What is mediation and when should it be used?


For economic purposes, entrepreneurs cooperate with each other, but sometimes their interests turn out to be contradictory. Therefore, conflicts between contractors are inevitable. In order to pursue their claims in court, the entrepreneur is afraid that the procedural proceedings will be long and its costs will be high. The issue of image and the possibility of further cooperation are also important. Meanwhile, the legislator provided for the possibility of resolving the conflict through mediation. Mediation is a dialogue-based conflict resolution, and is also much faster and cheaper.

Definition of mediation

Mediation is one of the voluntary methods of conflict resolution. Entities decide to try to mediate when their goal is not only to obtain a favorable resolution, but above all to clarify disputable issues and reach an agreement. It should be emphasized that joining mediation does not involve the obligation to reach a settlement. It also does not cancel the party's right to pursue its rights in court. Mediation takes place with the consent of both parties, and the agreement reached in its course is the result of the consensus. Currently, the claimant is required to indicate in the statement of claim whether the parties to the dispute have attempted mediation earlier.

Which cases are suitable for mediation?

Mediation may resolve disputes relating to matters in which a settlement is permissible. The subject of a settlement can only be a civil case that is admissible through a court. Moreover, the subject of the settlement may not exceed the availability limit of the parties. This means that a settlement cannot be reached on a matter which the parties cannot decide.

In particular, a settlement cannot be concluded:

  • if the case does not go to court;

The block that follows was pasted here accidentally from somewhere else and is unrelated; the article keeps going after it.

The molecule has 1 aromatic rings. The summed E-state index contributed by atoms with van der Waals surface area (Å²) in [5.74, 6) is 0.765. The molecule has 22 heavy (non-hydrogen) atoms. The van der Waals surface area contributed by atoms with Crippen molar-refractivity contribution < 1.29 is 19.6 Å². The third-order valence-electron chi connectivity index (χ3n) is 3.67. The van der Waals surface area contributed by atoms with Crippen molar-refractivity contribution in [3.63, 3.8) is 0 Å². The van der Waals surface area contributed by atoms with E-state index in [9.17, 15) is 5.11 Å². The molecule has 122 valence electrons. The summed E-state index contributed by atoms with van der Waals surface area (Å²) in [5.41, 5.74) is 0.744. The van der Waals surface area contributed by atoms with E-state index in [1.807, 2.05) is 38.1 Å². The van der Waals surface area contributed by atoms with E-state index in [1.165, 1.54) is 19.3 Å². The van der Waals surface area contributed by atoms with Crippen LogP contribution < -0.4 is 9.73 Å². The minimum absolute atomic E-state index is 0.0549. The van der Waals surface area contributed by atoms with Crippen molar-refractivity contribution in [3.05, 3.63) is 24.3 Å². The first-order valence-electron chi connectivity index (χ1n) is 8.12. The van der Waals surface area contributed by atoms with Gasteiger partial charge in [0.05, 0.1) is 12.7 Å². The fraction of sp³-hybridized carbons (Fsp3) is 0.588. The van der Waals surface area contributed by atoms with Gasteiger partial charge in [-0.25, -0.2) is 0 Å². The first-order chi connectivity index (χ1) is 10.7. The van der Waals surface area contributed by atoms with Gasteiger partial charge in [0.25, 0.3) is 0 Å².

• if the case is excluded from national jurisdiction and

  • in proceedings in matters related to social insurance.

When is the mediation?

Contending parties in dispute may decide to mediate either before or during a court trial. They may also be referred for mediation by a court.

Commencement of mediation

Mediation is initiated on the basis of a previously concluded mediation agreement or at the request of one of the parties addressed to the mediator, after consent to mediation by the other party or on the basis of a court order referring the parties to mediation.

Mediation rules

The basic principles of mediation proceedings are:

  • voluntary - mediation takes place with the consent of the parties, moreover, they have the right to withdraw from mediation at any stage;

  • impartiality - the mediator should remain impartial while conducting mediation;

  • confidentiality - the mediation process is confidential. Pursuant to Art. 259 of the Code of Civil Procedure, the mediator cannot be a witness as to the facts which he learned in connection with conducting mediation, unless the parties release him from the obligation to keep mediation secret. If no settlement is reached, the parties may not, in the course of further proceedings, refer to the statements and proposals submitted to the mediator.

Mediation and the running of the limitation period

It should be emphasized that pursuant to Art. 123 § 1 point 3 of the Civil Code, the initiation of mediation interrupts the limitation period for the claim. It should be noted that each time the limitation period is interrupted, it restarts. However, if the limitation period is interrupted by an action in a court or other body appointed to hear cases or enforce claims of a given type, or before an arbitration court or by initiating mediation, the limitation period does not run anew until the proceedings are completed. This means that the limitation period should be counted from the date of the conclusion of the mediation. If it ended in a settlement, the claim stated therein shall be time-barred after ten years, even if the limitation period for such claims was shorter. If the claim thus established covers periodic benefits, the claim for future periodic benefits shall be subject to a three-year statute of limitations.

How long does mediation take?

The parties to the dispute decide for themselves how long they will conduct out-of-court mediation. Each of its participants may terminate it at any time. Usually, the duration of out-of-court mediation does not exceed one month. Practice shows that the parties manage to reach a settlement during 3–4 mediation sessions scheduled every few days. On the other hand, the duration of judicial mediation is determined by the procedure. Pursuant to Art. 18310 § 1 of the Code of Civil Procedure, when referring parties to mediation, the court sets its duration for up to three months. At the joint request of the parties or for other important reasons, the time limit for mediation may be extended if it favors an amicable settlement of the case. The duration of mediation is not included in the duration of the court proceedings.